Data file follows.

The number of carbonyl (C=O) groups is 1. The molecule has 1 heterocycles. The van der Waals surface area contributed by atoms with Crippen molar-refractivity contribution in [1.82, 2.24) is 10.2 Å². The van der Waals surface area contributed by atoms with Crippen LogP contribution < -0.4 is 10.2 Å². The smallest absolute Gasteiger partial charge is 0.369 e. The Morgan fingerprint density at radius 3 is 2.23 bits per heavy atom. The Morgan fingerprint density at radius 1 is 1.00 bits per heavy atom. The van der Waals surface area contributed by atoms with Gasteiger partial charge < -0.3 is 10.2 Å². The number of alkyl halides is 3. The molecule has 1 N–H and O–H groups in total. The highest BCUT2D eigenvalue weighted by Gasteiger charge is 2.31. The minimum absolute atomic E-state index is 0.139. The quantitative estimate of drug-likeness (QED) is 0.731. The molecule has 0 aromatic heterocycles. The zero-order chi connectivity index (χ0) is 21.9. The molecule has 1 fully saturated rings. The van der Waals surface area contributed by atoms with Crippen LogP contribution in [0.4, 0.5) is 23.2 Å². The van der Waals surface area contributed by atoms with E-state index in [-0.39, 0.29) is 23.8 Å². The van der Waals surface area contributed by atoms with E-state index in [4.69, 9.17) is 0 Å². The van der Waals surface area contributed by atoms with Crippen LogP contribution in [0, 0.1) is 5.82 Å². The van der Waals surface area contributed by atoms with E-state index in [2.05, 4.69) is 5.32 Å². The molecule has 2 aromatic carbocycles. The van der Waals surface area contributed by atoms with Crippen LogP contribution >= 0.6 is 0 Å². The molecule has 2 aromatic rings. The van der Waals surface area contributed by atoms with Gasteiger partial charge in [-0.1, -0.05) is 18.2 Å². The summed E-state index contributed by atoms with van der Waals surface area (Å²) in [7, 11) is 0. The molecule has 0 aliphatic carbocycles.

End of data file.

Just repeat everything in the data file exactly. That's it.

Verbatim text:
The number of carbonyl (C=O) groups is 1. The molecule has 1 heterocycles. The van der Waals surface area contributed by atoms with Crippen molar-refractivity contribution in [1.82, 2.24) is 10.2 Å². The van der Waals surface area contributed by atoms with Crippen LogP contribution < -0.4 is 10.2 Å². The smallest absolute Gasteiger partial charge is 0.369 e. The Morgan fingerprint density at radius 3 is 2.23 bits per heavy atom. The Morgan fingerprint density at radius 1 is 1.00 bits per heavy atom. The van der Waals surface area contributed by atoms with Gasteiger partial charge < -0.3 is 10.2 Å². The number of alkyl halides is 3. The molecule has 1 N–H and O–H groups in total. The highest BCUT2D eigenvalue weighted by Gasteiger charge is 2.31. The minimum absolute atomic E-state index is 0.139. The quantitative estimate of drug-likeness (QED) is 0.731. The molecule has 0 aromatic heterocycles. The zero-order chi connectivity index (χ0) is 21.9. The molecule has 1 fully saturated rings. The van der Waals surface area contributed by atoms with Crippen LogP contribution in [0.4, 0.5) is 23.2 Å². The van der Waals surface area contributed by atoms with E-state index in [-0.39, 0.29) is 23.8 Å². The van der Waals surface area contributed by atoms with E-state index in [4.69, 9.17) is 0 Å². The van der Waals surface area contributed by atoms with Crippen LogP contribution in [0, 0.1) is 5.82 Å². The van der Waals surface area contributed by atoms with E-state index in [2.05, 4.69) is 5.32 Å². The molecule has 2 aromatic carbocycles. The van der Waals surface area contributed by atoms with Crippen LogP contribution >= 0.6 is 0 Å². The molecule has 2 aromatic rings. The van der Waals surface area contributed by atoms with Gasteiger partial charge in [-0.1, -0.05) is 18.2 Å². The summed E-state index contributed by atoms with van der Waals surface area (Å²) in [7, 11) is 0. The molecule has 0 aliphatic carbocycles.